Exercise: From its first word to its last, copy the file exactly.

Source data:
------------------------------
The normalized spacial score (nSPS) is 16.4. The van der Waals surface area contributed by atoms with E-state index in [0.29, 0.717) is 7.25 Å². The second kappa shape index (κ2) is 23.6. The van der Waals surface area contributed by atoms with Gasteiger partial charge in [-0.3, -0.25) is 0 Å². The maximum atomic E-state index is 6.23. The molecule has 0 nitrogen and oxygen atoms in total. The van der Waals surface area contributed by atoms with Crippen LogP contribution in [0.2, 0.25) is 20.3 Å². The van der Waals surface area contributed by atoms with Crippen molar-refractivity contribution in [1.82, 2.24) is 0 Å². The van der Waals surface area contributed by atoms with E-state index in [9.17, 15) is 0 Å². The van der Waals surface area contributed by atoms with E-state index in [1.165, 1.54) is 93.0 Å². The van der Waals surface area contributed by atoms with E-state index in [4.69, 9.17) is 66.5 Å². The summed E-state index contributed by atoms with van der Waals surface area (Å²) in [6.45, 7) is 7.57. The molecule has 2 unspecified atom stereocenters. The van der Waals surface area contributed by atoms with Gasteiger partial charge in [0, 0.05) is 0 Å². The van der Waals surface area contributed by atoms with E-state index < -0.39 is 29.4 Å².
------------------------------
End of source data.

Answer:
The normalized spacial score (nSPS) is 16.4. The van der Waals surface area contributed by atoms with E-state index in [0.29, 0.717) is 7.25 Å². The second kappa shape index (κ2) is 23.6. The van der Waals surface area contributed by atoms with Gasteiger partial charge in [-0.3, -0.25) is 0 Å². The maximum atomic E-state index is 6.23. The molecule has 0 nitrogen and oxygen atoms in total. The van der Waals surface area contributed by atoms with Crippen LogP contribution in [0.2, 0.25) is 20.3 Å². The van der Waals surface area contributed by atoms with Crippen molar-refractivity contribution in [1.82, 2.24) is 0 Å². The van der Waals surface area contributed by atoms with E-state index in [9.17, 15) is 0 Å². The van der Waals surface area contributed by atoms with E-state index in [1.165, 1.54) is 93.0 Å². The van der Waals surface area contributed by atoms with E-state index in [4.69, 9.17) is 66.5 Å². The summed E-state index contributed by atoms with van der Waals surface area (Å²) in [6.45, 7) is 7.57. The molecule has 2 unspecified atom stereocenters. The van der Waals surface area contributed by atoms with Gasteiger partial charge in [0, 0.05) is 0 Å². The van der Waals surface area contributed by atoms with E-state index < -0.39 is 29.4 Å².